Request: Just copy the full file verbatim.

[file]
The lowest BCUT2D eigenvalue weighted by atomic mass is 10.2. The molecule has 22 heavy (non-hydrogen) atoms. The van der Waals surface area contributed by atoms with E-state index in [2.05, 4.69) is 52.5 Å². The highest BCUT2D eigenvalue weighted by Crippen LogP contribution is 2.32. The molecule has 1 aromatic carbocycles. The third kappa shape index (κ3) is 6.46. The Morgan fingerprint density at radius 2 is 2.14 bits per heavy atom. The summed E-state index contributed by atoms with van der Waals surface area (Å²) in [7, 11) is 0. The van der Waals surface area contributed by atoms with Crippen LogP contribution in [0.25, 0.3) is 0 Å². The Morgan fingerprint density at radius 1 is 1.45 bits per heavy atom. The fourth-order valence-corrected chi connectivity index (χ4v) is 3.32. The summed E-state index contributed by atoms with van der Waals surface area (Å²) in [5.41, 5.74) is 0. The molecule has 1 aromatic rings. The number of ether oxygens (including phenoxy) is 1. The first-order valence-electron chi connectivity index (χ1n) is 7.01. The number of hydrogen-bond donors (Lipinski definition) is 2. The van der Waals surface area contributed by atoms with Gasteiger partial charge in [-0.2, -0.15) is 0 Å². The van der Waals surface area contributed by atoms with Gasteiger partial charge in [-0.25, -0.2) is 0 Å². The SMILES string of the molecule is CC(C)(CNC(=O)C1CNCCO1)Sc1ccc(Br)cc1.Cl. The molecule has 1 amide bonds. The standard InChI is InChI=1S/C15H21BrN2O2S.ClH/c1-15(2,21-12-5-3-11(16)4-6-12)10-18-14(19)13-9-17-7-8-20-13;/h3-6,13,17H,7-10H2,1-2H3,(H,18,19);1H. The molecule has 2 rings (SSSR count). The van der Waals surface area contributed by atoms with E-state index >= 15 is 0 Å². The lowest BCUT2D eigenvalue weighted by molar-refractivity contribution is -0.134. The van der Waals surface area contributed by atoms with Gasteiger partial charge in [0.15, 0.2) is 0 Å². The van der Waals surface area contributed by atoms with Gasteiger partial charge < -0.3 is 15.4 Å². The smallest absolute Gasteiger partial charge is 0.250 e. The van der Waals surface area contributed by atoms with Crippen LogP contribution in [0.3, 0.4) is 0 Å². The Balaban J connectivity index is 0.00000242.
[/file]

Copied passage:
The lowest BCUT2D eigenvalue weighted by atomic mass is 10.2. The molecule has 22 heavy (non-hydrogen) atoms. The van der Waals surface area contributed by atoms with E-state index in [2.05, 4.69) is 52.5 Å². The highest BCUT2D eigenvalue weighted by Crippen LogP contribution is 2.32. The molecule has 1 aromatic carbocycles. The third kappa shape index (κ3) is 6.46. The Morgan fingerprint density at radius 2 is 2.14 bits per heavy atom. The summed E-state index contributed by atoms with van der Waals surface area (Å²) in [7, 11) is 0. The van der Waals surface area contributed by atoms with Crippen LogP contribution in [0.25, 0.3) is 0 Å². The Morgan fingerprint density at radius 1 is 1.45 bits per heavy atom. The fourth-order valence-corrected chi connectivity index (χ4v) is 3.32. The summed E-state index contributed by atoms with van der Waals surface area (Å²) in [5.41, 5.74) is 0. The molecule has 1 aromatic rings. The number of ether oxygens (including phenoxy) is 1. The first-order valence-electron chi connectivity index (χ1n) is 7.01. The number of hydrogen-bond donors (Lipinski definition) is 2. The van der Waals surface area contributed by atoms with Gasteiger partial charge in [-0.2, -0.15) is 0 Å². The van der Waals surface area contributed by atoms with Gasteiger partial charge in [-0.25, -0.2) is 0 Å². The SMILES string of the molecule is CC(C)(CNC(=O)C1CNCCO1)Sc1ccc(Br)cc1.Cl. The molecule has 1 amide bonds. The standard InChI is InChI=1S/C15H21BrN2O2S.ClH/c1-15(2,21-12-5-3-11(16)4-6-12)10-18-14(19)13-9-17-7-8-20-13;/h3-6,13,17H,7-10H2,1-2H3,(H,18,19);1H. The molecule has 2 rings (SSSR count). The van der Waals surface area contributed by atoms with E-state index >= 15 is 0 Å². The lowest BCUT2D eigenvalue weighted by molar-refractivity contribution is -0.134. The van der Waals surface area contributed by atoms with Gasteiger partial charge in [0.15, 0.2) is 0 Å². The van der Waals surface area contributed by atoms with Gasteiger partial charge < -0.3 is 15.4 Å². The smallest absolute Gasteiger partial charge is 0.250 e. The van der Waals surface area contributed by atoms with Crippen LogP contribution in [0.3, 0.4) is 0 Å². The Balaban J connectivity index is 0.00000242.